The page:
The Northwesternmost Cut of All
Sunday, May 24, 1998
I woke up at the crack of dawn — hell, even before the crack of dawn — and headed off to the docks in downtown Seattle to catch the first ferry of the morning (at 5:20am) to Bremerton, which is where the USS Missouri had been moored for the last few decades until they towed it away on Saturday afternoon, destination Pearl Harbor. (A nice bit of historical symmetry awaits it there. For the U.S., World War II began at Pearl Harbor on Dec. 7, 1941; the surrender of Japan was signed on the decks of the Missouri on Sept. 2, 1945.)
I’d missed the Missouri when it was towed past the Seattle waterfront Saturday evening because it was running about an hour ahead of schedule. But it was supposed to round the corner at the northern edge of Puget Sound and head west to the Pacific through the Strait of Juan de Fuca (which separates Washington and Canada) sometime in the early-morn hours of Sunday. It was expected in Port Angeles, about halfway down the strait, at 9am. I figured if I caught the 5:20 ferry, I could get to Port Angeles with about an hour to spare.
So I rolled into Port Angeles around 8 and joined the crowd of cars lined up along the jetty, with dozens of folks peering out into the strait with binoculars and cameras, looking for that big boat. Turns out, though, that we’re all a couple hours late: the Missouri was moving faster than expected and was now about three hours ahead of schedule, having passed by Port Angeles at about 6:15am.
By this time, though, I’m already three hours into the trip, and it doesn’t seem right to just turn around and go home. The road map shows a good spot about 30 miles west where the road runs right along the water, so I decide it’s worth going that much farther. I arrive at the intended destination, Pillar Point Campground, about an hour later — but I still don’t see no boat. I ask the ranger about it. “Oh, yeah, we saw it, it came by here about an hour ago.” It’s getting to be kind of like looking up in the sky for the space shuttle — you know it’s out there somewhere, but where?
The map shows another good viewing opportunity a few more miles up the road, which I figure is just about enough to catch up that one hour I’m still behind the boat. I pull into a seaside parking lot at Clallam Bay about 20 minutes later — and, sure enough, there, lurking off in the distance, is the Missouri. I spent a few minutes watching it there with a couple other shipgazers, one of whom was with his grandson and was contemplating driving the remaining 20 or so miles to Neah Bay, the last town at the western end of the highway.
By now I’d seen what I’d come for — but here I was, a couple dozen miles from the absolute northwesternmost point in the continental United States. It’s hard to be that close to the edge of something and not just go right up to it. Too hard, I finally decided. So I grabbed some breakfast at a little diner overlooking the water and prepared to complete what by now was beginning to seem like a journey of destiny.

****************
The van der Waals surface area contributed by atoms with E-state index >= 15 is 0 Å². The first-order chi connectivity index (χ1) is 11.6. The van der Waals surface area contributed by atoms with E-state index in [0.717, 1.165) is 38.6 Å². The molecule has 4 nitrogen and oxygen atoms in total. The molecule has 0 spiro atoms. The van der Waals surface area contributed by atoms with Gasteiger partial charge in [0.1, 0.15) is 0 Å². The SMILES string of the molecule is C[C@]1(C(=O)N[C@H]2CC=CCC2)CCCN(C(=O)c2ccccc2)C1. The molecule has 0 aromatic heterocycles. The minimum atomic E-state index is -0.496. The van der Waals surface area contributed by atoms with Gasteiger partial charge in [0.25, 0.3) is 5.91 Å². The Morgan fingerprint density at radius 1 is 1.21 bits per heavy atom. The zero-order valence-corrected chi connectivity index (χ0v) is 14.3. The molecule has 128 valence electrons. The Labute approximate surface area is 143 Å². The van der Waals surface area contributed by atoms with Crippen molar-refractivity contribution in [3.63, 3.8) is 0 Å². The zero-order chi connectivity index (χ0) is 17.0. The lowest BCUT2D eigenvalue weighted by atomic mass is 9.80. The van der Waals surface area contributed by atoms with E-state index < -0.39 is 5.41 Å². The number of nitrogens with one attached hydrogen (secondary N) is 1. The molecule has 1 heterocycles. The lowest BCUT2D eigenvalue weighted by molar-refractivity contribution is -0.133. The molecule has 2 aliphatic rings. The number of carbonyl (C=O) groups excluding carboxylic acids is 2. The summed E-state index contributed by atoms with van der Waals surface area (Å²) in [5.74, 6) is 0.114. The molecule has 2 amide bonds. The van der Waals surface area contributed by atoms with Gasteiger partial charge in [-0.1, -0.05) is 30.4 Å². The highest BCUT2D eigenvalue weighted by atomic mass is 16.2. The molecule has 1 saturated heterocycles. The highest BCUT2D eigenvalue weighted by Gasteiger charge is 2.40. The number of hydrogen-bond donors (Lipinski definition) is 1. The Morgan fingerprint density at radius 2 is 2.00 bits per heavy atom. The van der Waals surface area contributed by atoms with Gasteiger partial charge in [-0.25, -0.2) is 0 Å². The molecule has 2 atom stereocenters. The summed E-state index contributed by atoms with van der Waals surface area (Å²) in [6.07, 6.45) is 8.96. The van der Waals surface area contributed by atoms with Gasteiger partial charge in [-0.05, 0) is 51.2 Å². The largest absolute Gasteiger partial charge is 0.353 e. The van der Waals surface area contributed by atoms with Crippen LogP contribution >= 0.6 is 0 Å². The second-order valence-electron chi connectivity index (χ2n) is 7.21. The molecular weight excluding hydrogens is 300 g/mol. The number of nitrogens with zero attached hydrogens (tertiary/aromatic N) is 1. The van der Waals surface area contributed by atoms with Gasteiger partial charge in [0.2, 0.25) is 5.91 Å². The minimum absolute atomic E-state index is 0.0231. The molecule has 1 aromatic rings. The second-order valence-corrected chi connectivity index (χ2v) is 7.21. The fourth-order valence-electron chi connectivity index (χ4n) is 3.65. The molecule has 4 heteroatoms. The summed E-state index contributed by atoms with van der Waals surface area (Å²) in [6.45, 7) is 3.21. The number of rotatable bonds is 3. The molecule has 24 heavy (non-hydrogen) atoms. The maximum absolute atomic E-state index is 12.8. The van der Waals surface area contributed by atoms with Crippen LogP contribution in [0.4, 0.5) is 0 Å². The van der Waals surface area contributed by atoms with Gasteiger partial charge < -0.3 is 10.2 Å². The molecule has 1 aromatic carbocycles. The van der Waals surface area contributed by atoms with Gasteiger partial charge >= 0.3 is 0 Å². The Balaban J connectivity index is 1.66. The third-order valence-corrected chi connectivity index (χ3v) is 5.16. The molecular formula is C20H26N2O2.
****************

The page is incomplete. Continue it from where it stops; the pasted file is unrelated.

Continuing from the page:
I followed along the winding road as the mile markers descended into the single digits; at mile marker 2, there was a nice roadside pullout spot, and I caught the Missouri drifting back into my sights again, the wily old codger. Finally I headed down the final couple miles of road — or so I thought.
I reached mile marker zero of U.S. highway 112, at which point there was a sign welcoming visitors to the Makah Indian Reservation. It seems the northwesternmost part of the United States is, fittingly, still the domain of the natives. But outsiders are welcome, so I continued on for four or five miles to the town of Neah Bay, which could pretty easily pass for the last place on earth. Even so, though, there was one more road leading out a little bit beyond the town, which isn’t quite nestled up against the Pacific Coast.
After three or four miles, the pavement gave way to a gravel road, which finally reached its end in a little alcove with a sign that says “Cape Flattery Trail.” The trail zigs and zags through old-growth forest so dense and moist you could almost swim through it. Felled trees expose root-bases bigger than cars. The sound of water crashing ashore against giant rocks beckons in the distance, drawing you forth toward the magnificent sights to come.
About a hundred yards before the trail end, a smaller path diverges to the left and leads to a little opening where a few people were gathered, seemingly for some sort of ceremony. As I started to bypass them, I noticed the path ahead on the main trail was obstructed by someone coming the other way: It was a woman in full white wedding regalia, trailed by two little tykes who were keeping the train of her dress from dragging along the forest floor, holding it up just high enough to reveal the one inconsistency in her bridal attire — hard-core backpacker’s hiking boots.
After that, even the sight of the ocean at the end of the trail could hardly measure up, at least in terms of surprises. But it was more than worth it in terms of majestic visual wonder. On either side, waves slam into towering cliffs of rock, carving out sizable caverns in several places. To the south, the Washington coastline tapers down and gently eastward, clearly delineating this spot as the northernmost on the U.S. part of the continent.
And, lurking about 20 degrees northeast of this island, there was the Missouri, just about to turn southward into the Pacific. I spent about half an hour at the cape, mesmerized by the sights and every so often peering out at the Missouri again.
Finally I took one last look at that long, sleek, grey apparition on the horizon; as I did, four seagulls drifted into view, flying parallel across its bow as if in formation, a fitting final salute for an unplanned journey that turned out to be well worth the trip.